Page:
Royal Highland Show: Oxford Farming Conference 2018

“This house believes in paying farmers for more than food.”

This is the motion that we, the panel, were presented with – to argue for or against – in the Oxford Farming Conference‘s debate at the 2018 Royal Highland Show on the 21st of June. Below is a transcript of the speech I gave.


God ettermiddag damer og herrer.

Good afternoon ladies and gentlemen.

Please excuse the Norwegian, but last month I had opportunity to visit Norway – to see some of their land management practices – I was immediately attracted by the idea of Landbruk.

Nominally “Agriculture” – but encompassing farming, forestry, fisheries, hunting, and everything in between.

The main goals of Landbruk are to meet society’s needs:

  • It must produce safe and healthy food of high quality in light of consumer preferences
  • And produce public goods such as securing long-term food production and a broad range of environmental and cultural benefits

Do we have anything in Scotland equivalent to the Norwegian Landbruk?

—-

Well, we have the Scottish Land Use Strategy

It covers the three pillars of sustainable development – social, economic, environmental, and has experimented with the idea of local decision making.

So I’ll ask, how many of you are aware of the SLUS? And its key themes?

Perhaps any strategy we adopt going forward should have a similar key view to Norway, that is, to feed the nation.

The motion of this house is that “…farmers should be paid for more than food”

I would like to suggest we pay farmers TO grow food

Not “we should carry on the current system + payments for nature”

Not “remove subsidy altogether”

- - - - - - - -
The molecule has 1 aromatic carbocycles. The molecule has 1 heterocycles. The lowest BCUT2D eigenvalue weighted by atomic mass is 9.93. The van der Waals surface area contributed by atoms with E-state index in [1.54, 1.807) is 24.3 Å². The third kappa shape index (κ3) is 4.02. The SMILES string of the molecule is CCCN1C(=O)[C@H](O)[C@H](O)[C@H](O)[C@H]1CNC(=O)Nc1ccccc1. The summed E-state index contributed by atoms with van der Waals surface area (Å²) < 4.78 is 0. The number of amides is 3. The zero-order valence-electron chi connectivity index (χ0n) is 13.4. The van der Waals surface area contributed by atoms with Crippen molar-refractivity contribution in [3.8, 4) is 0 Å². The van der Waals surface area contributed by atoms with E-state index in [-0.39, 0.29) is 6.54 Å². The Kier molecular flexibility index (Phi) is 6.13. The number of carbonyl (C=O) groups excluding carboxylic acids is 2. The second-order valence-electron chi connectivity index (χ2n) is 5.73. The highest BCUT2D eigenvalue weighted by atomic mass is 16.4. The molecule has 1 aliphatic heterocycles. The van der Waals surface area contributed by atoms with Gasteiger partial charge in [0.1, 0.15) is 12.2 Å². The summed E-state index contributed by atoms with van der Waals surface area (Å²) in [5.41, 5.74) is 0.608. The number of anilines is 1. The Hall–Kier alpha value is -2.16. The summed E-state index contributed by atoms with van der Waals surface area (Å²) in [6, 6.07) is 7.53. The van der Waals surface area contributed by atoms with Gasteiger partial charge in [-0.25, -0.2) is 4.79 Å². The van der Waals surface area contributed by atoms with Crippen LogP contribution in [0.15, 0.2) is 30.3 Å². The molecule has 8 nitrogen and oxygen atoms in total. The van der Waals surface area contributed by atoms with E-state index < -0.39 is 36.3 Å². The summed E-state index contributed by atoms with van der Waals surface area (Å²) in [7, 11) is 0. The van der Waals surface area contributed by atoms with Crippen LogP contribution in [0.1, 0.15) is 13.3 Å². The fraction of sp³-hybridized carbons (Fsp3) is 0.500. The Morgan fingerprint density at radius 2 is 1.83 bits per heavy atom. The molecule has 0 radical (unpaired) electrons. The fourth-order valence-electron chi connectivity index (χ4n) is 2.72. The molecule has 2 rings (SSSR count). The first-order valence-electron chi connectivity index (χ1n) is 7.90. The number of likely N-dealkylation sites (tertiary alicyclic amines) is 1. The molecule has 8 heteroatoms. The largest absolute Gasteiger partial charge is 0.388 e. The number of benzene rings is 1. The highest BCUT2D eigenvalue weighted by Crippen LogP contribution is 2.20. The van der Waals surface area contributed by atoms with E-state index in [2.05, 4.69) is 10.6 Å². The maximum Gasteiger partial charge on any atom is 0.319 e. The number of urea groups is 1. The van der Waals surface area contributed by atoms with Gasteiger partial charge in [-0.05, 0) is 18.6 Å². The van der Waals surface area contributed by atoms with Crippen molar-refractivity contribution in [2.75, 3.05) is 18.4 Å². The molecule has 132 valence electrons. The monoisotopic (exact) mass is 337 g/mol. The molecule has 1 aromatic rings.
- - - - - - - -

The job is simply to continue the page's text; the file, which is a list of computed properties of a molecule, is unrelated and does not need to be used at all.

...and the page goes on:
But that we should pay farmers for growing food and managing the land to deliver public goods as one and the same thing.

—–

So why do we find ourselves where we are right now?

For perfectly laudable reasons. We all know CAP came about after the war – with good intentions of achieving food security in EU

But how do you design a system which effectively supports farmers from the Arctic Circle to the Southern Mediterranean?

Speaking nationally, has it been a success? In the UK we still import over half of our food, including staples.

We are familiar with the narrative of wine lakes and butter mountains of the 70’s, but the EU still dumps $20 billion of subsidised food on Africa each year.

Meanwhile, for example, we imported £196.5million roses from Kenya, from a water-poor country, for Valentine’s day.

Hindering developing nations agricultural development and slapping them with tariffs if they endeavour to add value to primary products, so we can have cheap food and throwaway flowers.

Back in the UK we’re losing an estimated 3 million tonnes of topsoil a year and have estimated 100 harvests left using our current systems.

All this with a growing call from the public for land use to become ever more accountable.

On that note – What should, or could a post-Brexit Scottish Land Use Strategy look like?

I think we agree we can’t continue as we are – that’s why we’re here today.

Do we continue to pay €220 per hectare to vicariously subsidise wealthy corporates? Growing barley for malting, not food for people to the tune €20million year?

We all like a dram, but surely, it’s a luxury! Can the market not support such non-food products?

So, do we continue down the road of “sustainable intensification”?

  • Of developing practices like feed lot beef?
  • Giving handouts for select “wild” areas and hammering others?
  • Increasing our use of fertilisers, herbicides, fungicides, pesticides – themselves created in carbon intensive systems in response to ever evolving pests and diseases?